The World Series

The 2005 season saw Biggio return to second base upon the departure of Jeff Kent to the Los Angeles Dodgers, It was a boon for Biggio, as he would set a new career high in home runs with 26. The team would eke into the playoffs, eventually edging the Philadelphia Phillies for the lone NL Wild Card spot. They then beat the Atlanta Braves in the NLDS. During the NLCS, the Astros revisited the Cardinals, defeating them and making it to the World Series. It would be the first and only trip to the Fall Classic for both Bagwell and Biggio, as the Chicago White Sox swept the Astros. Biggio and Bagwell book-ended their season with some handsome awards. In February, the year kicked off with their induction into the Texas Sports Hall of Fame. Following the season, they both received Baseball America’s Lifetime Achievement Award. 


Less common than staying with a team for your entire career are the number of records and milestones a player breaks or reaches. On June 28, 2007, Biggio joined the 3,000-hit club, becoming only the 27th player in MLB history to do so. In anticipation of the feat, the Astros installed a digital counter just left of center that would update with each hit. Facing Aaron Cook that day, Biggio smacked a single off the Colorado Rockies pitcher. As he rounded first, attempting to stretch the hit into a double, he was tagged out, drawing in a run to score. Following the play, the game was stopped for a celebration. He was the first Astro to secure a spot on the list, notching it with his third hit of the game and following it up with two more that night.


In addition to joining the exclusive hitter’s club, Biggio has picked up several other milestones. He ended his career in 2007 with 668 doubles – fifth place all-time, the most doubles by a right-handed hitter, and is the only player in history with 3,000 hits, 600 doubles, 400 stolen bases, and 250 home runs. In fact, he fell just nine home runs shy of joining the illustrious 300 HR-300 SB club, to become the seventh player to do so. If he had, he would have been only the second player to have accomplished 3,000 hits, 300 home runs, and 300 stolen bases, along with Willie Mays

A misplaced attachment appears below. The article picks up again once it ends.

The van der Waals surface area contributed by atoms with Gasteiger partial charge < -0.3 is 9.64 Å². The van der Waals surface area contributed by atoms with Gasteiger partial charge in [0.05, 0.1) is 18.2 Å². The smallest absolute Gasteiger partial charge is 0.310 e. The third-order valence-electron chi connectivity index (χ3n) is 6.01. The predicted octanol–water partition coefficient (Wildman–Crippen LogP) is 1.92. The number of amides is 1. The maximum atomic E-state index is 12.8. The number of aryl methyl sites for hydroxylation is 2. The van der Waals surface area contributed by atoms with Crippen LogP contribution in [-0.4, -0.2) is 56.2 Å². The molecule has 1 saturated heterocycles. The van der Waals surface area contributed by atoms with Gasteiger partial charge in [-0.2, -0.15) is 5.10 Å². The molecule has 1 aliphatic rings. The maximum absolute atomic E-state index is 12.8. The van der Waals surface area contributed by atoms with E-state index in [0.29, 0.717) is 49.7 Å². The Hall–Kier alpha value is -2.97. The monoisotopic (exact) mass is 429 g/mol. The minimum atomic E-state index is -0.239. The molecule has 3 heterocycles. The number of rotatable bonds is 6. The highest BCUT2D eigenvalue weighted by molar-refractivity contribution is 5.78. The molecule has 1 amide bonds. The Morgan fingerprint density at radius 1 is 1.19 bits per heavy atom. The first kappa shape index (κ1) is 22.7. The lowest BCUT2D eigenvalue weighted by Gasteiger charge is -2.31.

Shortly after the All-Star Break, on July 24, 2007, Biggio announced that he would be leaving the game following the end of the season – his 20th with the Astros, another team record. In that game, he hit a grand slam in the 6th to cap off the announcement. In his penultimate game, the former catcher suited up and knelt behind the plate to start and play two innings as the team’s catcher. The next game saw a sellout, record-breaking crowd at Minute Maid Park. On that September 30, 2007 night, Biggio got a double in the first inning and scored his final career run a few hitters later. In his final at-bat, he barely got nabbed at first on a throw from third baseman Chipper Jones. He exited the game in the top of the 8th to a rousing standing ovation.  

Since Retirement

 After retiring, Biggio has served as a special assistant to the general manager since 2008. He has worked with the baseball operations staff, helping with instruction, the draft, scouting, and talent evaluation. On May 23, 2008, during a pre-game ceremony, Biggio received an award from for their This Year in Baseball’s 2007 Moment of the Year (his 3,000th hit). A month later, on June 28, the team announced they would retire his number 7 on August 17, 2008, becoming the ninth Astros player to earn that honor. In 2013, Biggio first appeared on the Hall of Fame ballot. He barely missed out in his first two years, eventually making it in his third year of eligibility. 


Photo Credit: © Troy Taormina-USA TODAY Sports